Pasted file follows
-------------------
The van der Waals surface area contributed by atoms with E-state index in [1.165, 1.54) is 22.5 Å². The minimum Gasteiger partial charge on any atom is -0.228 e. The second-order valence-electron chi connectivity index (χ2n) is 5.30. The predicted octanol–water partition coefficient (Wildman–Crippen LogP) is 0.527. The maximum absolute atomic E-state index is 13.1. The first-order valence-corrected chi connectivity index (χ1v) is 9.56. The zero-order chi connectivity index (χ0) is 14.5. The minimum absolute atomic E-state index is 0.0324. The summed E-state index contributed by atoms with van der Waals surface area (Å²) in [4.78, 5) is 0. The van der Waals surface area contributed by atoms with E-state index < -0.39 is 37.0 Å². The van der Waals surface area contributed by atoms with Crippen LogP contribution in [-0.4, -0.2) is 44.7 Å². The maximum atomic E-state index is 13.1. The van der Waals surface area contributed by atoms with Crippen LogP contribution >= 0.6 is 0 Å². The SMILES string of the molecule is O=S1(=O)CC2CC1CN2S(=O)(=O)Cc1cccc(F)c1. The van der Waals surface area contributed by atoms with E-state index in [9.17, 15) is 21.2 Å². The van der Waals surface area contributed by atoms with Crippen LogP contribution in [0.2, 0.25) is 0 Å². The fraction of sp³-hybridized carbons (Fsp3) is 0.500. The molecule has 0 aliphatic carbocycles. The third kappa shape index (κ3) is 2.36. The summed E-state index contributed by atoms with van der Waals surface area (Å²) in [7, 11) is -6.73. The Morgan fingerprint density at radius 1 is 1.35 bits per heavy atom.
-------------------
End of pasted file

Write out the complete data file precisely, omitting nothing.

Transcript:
The van der Waals surface area contributed by atoms with E-state index in [1.165, 1.54) is 22.5 Å². The minimum Gasteiger partial charge on any atom is -0.228 e. The second-order valence-electron chi connectivity index (χ2n) is 5.30. The predicted octanol–water partition coefficient (Wildman–Crippen LogP) is 0.527. The maximum absolute atomic E-state index is 13.1. The first-order valence-corrected chi connectivity index (χ1v) is 9.56. The zero-order chi connectivity index (χ0) is 14.5. The minimum absolute atomic E-state index is 0.0324. The summed E-state index contributed by atoms with van der Waals surface area (Å²) in [4.78, 5) is 0. The van der Waals surface area contributed by atoms with E-state index < -0.39 is 37.0 Å². The van der Waals surface area contributed by atoms with Crippen LogP contribution in [-0.4, -0.2) is 44.7 Å². The maximum atomic E-state index is 13.1. The van der Waals surface area contributed by atoms with Crippen LogP contribution >= 0.6 is 0 Å². The SMILES string of the molecule is O=S1(=O)CC2CC1CN2S(=O)(=O)Cc1cccc(F)c1. The van der Waals surface area contributed by atoms with E-state index in [9.17, 15) is 21.2 Å². The van der Waals surface area contributed by atoms with Crippen LogP contribution in [0.2, 0.25) is 0 Å². The fraction of sp³-hybridized carbons (Fsp3) is 0.500. The molecule has 0 aliphatic carbocycles. The third kappa shape index (κ3) is 2.36. The summed E-state index contributed by atoms with van der Waals surface area (Å²) in [7, 11) is -6.73. The Morgan fingerprint density at radius 1 is 1.35 bits per heavy atom.